“There we are,” I said with satisfaction, checking the array one last time. Everything must be ready, since I was working by myself; if I forgot something, no one would be at hand to fetch it for me.
“It seems a great deal o’ preparation, for one measly finger,” Jamie observed behind me.
I swung around to find him leaning on one elbow, watching, the cup of laudanum undrunk in his hand.
“Could ye not just whack it off wi’ a wee knife and seal the wound with hot iron, like the regimental surgeons do?”
“I could, yes,” I said dryly. “But fortunately I don’t have to; we have enough time to do the job properly. That’s why I made you wait.”
“Mmphm.” He surveyed the row of gleaming instruments without enthusiasm, and it was clear that he would much rather have had the business over and done with as quickly as possible. I realized that to him this looked like slow and ritualized torture, rather than sophisticated surgery.
“I mean to leave you with a working hand,” I told him firmly. “No infection, no suppurating stump, no clumsy mutilation, and—God willing—no pain, once it heals.”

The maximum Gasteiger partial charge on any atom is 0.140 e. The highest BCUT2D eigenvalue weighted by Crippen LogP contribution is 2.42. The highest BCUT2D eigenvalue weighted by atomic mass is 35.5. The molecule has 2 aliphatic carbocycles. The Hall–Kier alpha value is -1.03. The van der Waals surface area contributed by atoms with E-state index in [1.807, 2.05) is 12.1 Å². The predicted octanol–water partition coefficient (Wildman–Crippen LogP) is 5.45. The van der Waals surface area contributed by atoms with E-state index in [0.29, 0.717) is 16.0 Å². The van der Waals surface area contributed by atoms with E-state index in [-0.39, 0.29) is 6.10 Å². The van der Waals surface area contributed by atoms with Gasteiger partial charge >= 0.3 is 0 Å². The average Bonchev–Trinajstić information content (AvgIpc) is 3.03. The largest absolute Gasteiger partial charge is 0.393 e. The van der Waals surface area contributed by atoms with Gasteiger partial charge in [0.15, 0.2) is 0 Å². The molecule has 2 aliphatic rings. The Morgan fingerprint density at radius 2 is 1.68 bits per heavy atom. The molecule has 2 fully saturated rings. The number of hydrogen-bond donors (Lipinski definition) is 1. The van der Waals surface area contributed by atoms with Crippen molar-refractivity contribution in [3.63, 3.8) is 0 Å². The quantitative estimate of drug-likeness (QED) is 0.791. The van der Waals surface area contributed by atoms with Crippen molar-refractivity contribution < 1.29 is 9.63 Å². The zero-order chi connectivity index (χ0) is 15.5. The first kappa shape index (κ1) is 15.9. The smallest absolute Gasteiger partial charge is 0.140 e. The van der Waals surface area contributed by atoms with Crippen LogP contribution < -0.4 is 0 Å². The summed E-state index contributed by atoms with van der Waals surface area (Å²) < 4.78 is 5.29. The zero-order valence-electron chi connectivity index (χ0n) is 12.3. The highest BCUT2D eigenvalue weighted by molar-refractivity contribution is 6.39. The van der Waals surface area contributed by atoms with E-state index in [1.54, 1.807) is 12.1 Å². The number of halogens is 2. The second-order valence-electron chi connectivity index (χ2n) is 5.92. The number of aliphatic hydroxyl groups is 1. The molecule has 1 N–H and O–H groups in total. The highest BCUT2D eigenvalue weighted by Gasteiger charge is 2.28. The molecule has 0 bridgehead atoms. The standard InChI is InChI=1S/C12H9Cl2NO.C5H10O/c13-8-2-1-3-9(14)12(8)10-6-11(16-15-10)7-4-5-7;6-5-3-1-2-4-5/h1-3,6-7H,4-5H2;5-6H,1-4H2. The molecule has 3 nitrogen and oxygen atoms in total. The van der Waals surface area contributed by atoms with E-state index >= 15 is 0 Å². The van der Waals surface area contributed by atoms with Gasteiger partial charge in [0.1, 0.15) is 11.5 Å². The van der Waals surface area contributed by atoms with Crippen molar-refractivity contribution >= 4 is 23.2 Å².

His eyebrows went up at that. He had never mentioned it, but I was well aware that his right hand and its troublesome fourth finger had caused him intermittent pain for years, ever since it had been crushed at Wentworth Prison, when he was held prisoner there in the days before the Stuart Rising.
“A bargain’s a bargain,” I said, with a nod at the cup in his hand. “Drink it.”
He lifted the cup and poked a long nose reluctantly over the rim, nostrils twitching at the sickly-sweet scent. He let the dark liquid touch the end of his tongue and made a face.
“It will make me sick.”
“It will make you sleep.”
“It gives me terrible dreams.”
“As long as you don’t chase rabbits in your sleep, it won’t matter,” I assured him. He laughed despite himself, but had one final try.
“It tastes like the stuff ye scrape out of horses’ hooves.”
“And when was the last time you licked a horse’s hoof?” I demanded, hands on my hips. I gave him a medium-intensity glare, suitable for the intimidation of petty bureaucrats and low-level army officials.
“Ye mean it, aye?”
“All right, then.” With a reproachful look of long-suffering resignation, he threw back his head and tossed the contents of the cup down in one gulp.
A convulsive shudder racked him, and he made small choking noises.
“I did say to sip it,” I observed mildly. “Vomit, and I’ll make you lick it up off the floor.”
Given the scuffled dirt and trampled grass underfoot, this was plainly an idle threat, but he pressed his lips and eyes tight shut and lay back on the pillow, breathing heavily and swallowing convulsively every few seconds. I brought up a low stool and sat down by the camp bed to wait.